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by Jay Traugott
Restoring life into what was for many years forgotten in storage.
When you hear the name 'Apollo', the first thing that may come to mind is the ancient Greek god. Most others will immediately associate it with the famous NASA space program that took astronauts to the moon and back. For those who are into classic and especially rare automotive brands, the name may very well resonate something a little less technically complicated than a spacecraft (or even an ancient god). As always, there's a story to be found here.
Back in the early 1960s, three young engineers fresh out of college had the dream to start a new car company, but with sort of a European flavor. Milt Brown, one of the founders, had the idea of building the American version of a European GT car. His inspiration came from the likes of those classic Ferraris and Aston Martins
. Fortunately for Brown, who was looking for a coachbuilder, met a guy named Frank Reisner who also shared a passion for European GTs. During that time, Reisner became inspired by Turin, Italy and soon opened up Intermeccanica. The two then joined forces and the result of their work is the Apollo.
Engineered by Brown himself, the design came courtesy from Ron Plescia, a friend of Brown. Crafted from aluminum, the car was powered by either a 215 cu in 3.5-liter or a 300 cu in 4.9-liter Buick
V8 mated to either a three- or four- speed manual transmission. Top speed was also respectable, coming in at around 150 mph. Buyers could also choose between a coupe or convertible. Although the car and its creators were American, some of the assembly took place by Intermeccanica in Turin, Italy. The completed bodies were then shipped to Oakland, California where the engine and all other drivetrain components were installed.
It went on sale in that city as well for a base price of $6,000. However, financial difficulties forced the small and young automaker to halt production, but not before the Apollo was given some of the Hollywood treatment. It was featured in the classic Disney film "The Love Bug" and was also bought by singer and actor Pat Boone. The company never fully recovered from their money troubles and the Apollo was out of production entirely by 1971. Today, the company is based in Canada and is run by Reisner's son. This particular '63 Apollo that was recently up for auction on eBay has quite an interesting story.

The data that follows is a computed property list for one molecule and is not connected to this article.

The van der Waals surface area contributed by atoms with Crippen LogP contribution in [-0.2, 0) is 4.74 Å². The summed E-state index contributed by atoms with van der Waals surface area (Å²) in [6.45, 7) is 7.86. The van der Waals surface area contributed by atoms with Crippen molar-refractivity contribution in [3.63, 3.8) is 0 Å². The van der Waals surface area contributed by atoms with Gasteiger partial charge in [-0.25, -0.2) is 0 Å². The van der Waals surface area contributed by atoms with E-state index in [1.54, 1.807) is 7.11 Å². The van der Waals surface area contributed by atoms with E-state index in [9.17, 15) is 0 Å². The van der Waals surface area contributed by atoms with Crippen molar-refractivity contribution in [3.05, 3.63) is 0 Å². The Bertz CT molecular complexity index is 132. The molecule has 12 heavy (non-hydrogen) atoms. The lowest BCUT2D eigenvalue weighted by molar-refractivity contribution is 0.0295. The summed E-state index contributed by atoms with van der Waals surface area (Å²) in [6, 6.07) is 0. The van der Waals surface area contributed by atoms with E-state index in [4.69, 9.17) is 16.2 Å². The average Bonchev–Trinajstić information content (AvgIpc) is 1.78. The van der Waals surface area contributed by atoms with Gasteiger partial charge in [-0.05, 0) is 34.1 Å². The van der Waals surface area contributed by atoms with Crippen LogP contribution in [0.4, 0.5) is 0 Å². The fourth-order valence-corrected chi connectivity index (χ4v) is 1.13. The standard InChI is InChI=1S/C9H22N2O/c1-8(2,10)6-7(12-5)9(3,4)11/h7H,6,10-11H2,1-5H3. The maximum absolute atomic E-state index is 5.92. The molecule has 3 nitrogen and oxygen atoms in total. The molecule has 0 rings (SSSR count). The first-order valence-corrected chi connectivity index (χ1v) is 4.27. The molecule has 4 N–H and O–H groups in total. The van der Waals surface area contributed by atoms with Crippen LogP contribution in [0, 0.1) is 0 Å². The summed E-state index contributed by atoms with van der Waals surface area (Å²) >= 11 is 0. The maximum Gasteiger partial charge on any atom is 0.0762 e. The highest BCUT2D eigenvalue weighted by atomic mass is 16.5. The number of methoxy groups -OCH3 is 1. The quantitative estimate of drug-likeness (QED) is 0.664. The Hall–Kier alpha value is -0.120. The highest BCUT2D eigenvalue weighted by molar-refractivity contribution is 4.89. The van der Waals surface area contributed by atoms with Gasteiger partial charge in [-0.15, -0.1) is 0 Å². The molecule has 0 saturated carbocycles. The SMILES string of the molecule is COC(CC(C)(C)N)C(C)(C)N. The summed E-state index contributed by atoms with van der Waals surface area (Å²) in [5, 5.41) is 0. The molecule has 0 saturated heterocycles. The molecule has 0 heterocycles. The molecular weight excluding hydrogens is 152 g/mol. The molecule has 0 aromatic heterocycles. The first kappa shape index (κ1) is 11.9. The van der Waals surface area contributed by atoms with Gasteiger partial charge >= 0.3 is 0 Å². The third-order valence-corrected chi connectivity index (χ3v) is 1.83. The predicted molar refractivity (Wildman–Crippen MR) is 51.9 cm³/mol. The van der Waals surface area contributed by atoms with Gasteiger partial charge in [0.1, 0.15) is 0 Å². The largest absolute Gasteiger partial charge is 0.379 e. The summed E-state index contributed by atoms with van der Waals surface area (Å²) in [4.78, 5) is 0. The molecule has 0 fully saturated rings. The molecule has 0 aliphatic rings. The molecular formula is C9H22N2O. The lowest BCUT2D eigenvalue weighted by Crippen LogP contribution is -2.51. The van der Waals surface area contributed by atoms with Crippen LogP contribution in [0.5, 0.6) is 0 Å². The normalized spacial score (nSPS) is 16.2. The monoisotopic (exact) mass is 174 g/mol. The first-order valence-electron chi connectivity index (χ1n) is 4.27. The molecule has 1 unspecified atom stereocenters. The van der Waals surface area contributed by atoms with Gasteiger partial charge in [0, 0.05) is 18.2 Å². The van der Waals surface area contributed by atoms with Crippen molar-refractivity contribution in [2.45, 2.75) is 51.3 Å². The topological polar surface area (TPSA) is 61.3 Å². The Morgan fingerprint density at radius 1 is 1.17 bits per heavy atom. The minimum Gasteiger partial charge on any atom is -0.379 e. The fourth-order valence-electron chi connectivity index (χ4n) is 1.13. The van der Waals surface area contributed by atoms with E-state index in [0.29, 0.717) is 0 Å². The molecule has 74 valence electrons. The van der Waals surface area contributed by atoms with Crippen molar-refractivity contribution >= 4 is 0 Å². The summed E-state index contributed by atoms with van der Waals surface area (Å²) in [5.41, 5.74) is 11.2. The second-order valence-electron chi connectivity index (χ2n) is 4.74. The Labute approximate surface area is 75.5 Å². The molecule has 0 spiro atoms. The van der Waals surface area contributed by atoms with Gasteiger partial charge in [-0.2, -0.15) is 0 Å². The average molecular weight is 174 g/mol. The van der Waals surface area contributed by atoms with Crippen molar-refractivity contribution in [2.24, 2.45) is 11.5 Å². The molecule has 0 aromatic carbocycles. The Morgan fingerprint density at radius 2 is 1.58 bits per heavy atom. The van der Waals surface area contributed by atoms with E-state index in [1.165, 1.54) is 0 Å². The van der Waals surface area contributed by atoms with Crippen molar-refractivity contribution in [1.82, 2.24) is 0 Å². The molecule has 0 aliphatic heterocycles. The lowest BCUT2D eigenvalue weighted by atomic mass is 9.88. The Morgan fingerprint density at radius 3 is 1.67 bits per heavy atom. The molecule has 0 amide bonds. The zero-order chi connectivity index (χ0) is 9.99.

Normally when the cars arrived from Italy, they went straight to the Oakland factory for final assembly. Supposedly, seven cars were sold directly off the boat and were then completed by their owners. The reason why is because the company was short on cash and needed a quick infusion to keep things running. Of those seven cars, all but one were completed. That one is the car pictured before you now. It was reportedly first bought by a Merchant Marine who planned to install the drivetrain, cooling system and steering himself. For whatever reason, he put the car and storage before shipping out and was never heard from again.
That was in 1963 and in 2004 the storage unit was opened (it was declared abandoned). The Apollo was in decent condition and the seller bought the uncompleted project. After a breakdown of the work required, the restoration began and a Chevy 327 was installed. Basically, this Apollo is a true hybrid: American muscle combined with Italian coachbuild. With just 3,651 miles on the odometer, this is truly one of a kind. The asking price was $128,000, but the auction ended before someone offered that amount. Chances are, it'll pop up again on eBay. So if anyone is interested, be sure to be on the lookout. Photos courtesy of fusioninvestments.